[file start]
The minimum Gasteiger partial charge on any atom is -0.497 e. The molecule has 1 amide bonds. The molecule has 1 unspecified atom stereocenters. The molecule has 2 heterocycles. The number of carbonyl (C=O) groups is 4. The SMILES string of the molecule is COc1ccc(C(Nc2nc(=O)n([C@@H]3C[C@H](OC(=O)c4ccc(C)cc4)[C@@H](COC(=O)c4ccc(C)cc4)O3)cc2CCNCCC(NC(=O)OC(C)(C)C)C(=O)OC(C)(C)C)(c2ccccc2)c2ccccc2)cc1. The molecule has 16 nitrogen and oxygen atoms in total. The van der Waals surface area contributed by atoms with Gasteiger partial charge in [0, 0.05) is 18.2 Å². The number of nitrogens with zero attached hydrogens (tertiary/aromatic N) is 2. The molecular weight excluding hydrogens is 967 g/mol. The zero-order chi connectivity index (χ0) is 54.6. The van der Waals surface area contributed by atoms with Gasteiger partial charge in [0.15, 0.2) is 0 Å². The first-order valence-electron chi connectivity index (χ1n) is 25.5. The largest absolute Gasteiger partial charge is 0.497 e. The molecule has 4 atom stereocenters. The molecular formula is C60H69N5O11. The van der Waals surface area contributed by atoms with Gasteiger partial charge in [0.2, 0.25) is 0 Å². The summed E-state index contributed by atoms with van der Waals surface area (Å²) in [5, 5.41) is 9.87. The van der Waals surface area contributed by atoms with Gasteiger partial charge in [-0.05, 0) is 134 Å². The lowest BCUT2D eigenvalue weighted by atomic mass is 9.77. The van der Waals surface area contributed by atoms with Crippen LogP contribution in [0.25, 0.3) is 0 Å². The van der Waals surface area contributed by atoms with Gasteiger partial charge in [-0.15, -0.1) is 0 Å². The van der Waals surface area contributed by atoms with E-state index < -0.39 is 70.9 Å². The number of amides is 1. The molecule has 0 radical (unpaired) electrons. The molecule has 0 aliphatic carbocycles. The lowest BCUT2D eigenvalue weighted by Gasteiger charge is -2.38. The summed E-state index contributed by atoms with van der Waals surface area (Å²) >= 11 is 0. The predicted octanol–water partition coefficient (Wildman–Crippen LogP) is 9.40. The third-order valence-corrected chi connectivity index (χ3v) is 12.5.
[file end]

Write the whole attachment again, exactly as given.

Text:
The minimum Gasteiger partial charge on any atom is -0.497 e. The molecule has 1 amide bonds. The molecule has 1 unspecified atom stereocenters. The molecule has 2 heterocycles. The number of carbonyl (C=O) groups is 4. The SMILES string of the molecule is COc1ccc(C(Nc2nc(=O)n([C@@H]3C[C@H](OC(=O)c4ccc(C)cc4)[C@@H](COC(=O)c4ccc(C)cc4)O3)cc2CCNCCC(NC(=O)OC(C)(C)C)C(=O)OC(C)(C)C)(c2ccccc2)c2ccccc2)cc1. The molecule has 16 nitrogen and oxygen atoms in total. The van der Waals surface area contributed by atoms with Gasteiger partial charge in [0, 0.05) is 18.2 Å². The number of nitrogens with zero attached hydrogens (tertiary/aromatic N) is 2. The molecular weight excluding hydrogens is 967 g/mol. The zero-order chi connectivity index (χ0) is 54.6. The van der Waals surface area contributed by atoms with Gasteiger partial charge in [0.15, 0.2) is 0 Å². The first-order valence-electron chi connectivity index (χ1n) is 25.5. The largest absolute Gasteiger partial charge is 0.497 e. The molecule has 4 atom stereocenters. The molecular formula is C60H69N5O11. The van der Waals surface area contributed by atoms with Gasteiger partial charge in [0.2, 0.25) is 0 Å². The summed E-state index contributed by atoms with van der Waals surface area (Å²) in [5, 5.41) is 9.87. The van der Waals surface area contributed by atoms with Gasteiger partial charge in [-0.05, 0) is 134 Å². The lowest BCUT2D eigenvalue weighted by atomic mass is 9.77. The van der Waals surface area contributed by atoms with Crippen LogP contribution in [0.25, 0.3) is 0 Å². The van der Waals surface area contributed by atoms with Gasteiger partial charge in [-0.15, -0.1) is 0 Å². The van der Waals surface area contributed by atoms with E-state index < -0.39 is 70.9 Å². The number of amides is 1. The molecule has 0 radical (unpaired) electrons. The molecule has 0 aliphatic carbocycles. The lowest BCUT2D eigenvalue weighted by Gasteiger charge is -2.38. The summed E-state index contributed by atoms with van der Waals surface area (Å²) >= 11 is 0. The predicted octanol–water partition coefficient (Wildman–Crippen LogP) is 9.40. The third-order valence-corrected chi connectivity index (χ3v) is 12.5.